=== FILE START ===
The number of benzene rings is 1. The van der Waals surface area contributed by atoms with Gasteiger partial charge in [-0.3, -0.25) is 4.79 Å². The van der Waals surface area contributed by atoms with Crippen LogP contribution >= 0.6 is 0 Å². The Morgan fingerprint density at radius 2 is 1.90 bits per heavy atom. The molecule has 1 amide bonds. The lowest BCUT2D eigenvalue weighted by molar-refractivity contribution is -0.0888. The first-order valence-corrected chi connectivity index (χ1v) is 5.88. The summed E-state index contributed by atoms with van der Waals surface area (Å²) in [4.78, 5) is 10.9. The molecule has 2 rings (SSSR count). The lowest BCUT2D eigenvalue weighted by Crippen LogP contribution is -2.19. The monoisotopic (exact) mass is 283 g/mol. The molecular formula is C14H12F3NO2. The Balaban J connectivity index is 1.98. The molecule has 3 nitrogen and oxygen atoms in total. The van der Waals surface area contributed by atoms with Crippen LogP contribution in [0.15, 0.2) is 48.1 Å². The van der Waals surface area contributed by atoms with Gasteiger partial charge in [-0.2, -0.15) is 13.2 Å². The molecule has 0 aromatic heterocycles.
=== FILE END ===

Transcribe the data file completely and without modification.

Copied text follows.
The number of benzene rings is 1. The van der Waals surface area contributed by atoms with Gasteiger partial charge in [-0.3, -0.25) is 4.79 Å². The van der Waals surface area contributed by atoms with Crippen LogP contribution >= 0.6 is 0 Å². The Morgan fingerprint density at radius 2 is 1.90 bits per heavy atom. The molecule has 1 amide bonds. The lowest BCUT2D eigenvalue weighted by molar-refractivity contribution is -0.0888. The first-order valence-corrected chi connectivity index (χ1v) is 5.88. The summed E-state index contributed by atoms with van der Waals surface area (Å²) in [4.78, 5) is 10.9. The molecule has 2 rings (SSSR count). The lowest BCUT2D eigenvalue weighted by Crippen LogP contribution is -2.19. The monoisotopic (exact) mass is 283 g/mol. The molecular formula is C14H12F3NO2. The Balaban J connectivity index is 1.98. The molecule has 3 nitrogen and oxygen atoms in total. The van der Waals surface area contributed by atoms with Crippen LogP contribution in [0.15, 0.2) is 48.1 Å². The van der Waals surface area contributed by atoms with Gasteiger partial charge in [-0.2, -0.15) is 13.2 Å². The molecule has 0 aromatic heterocycles.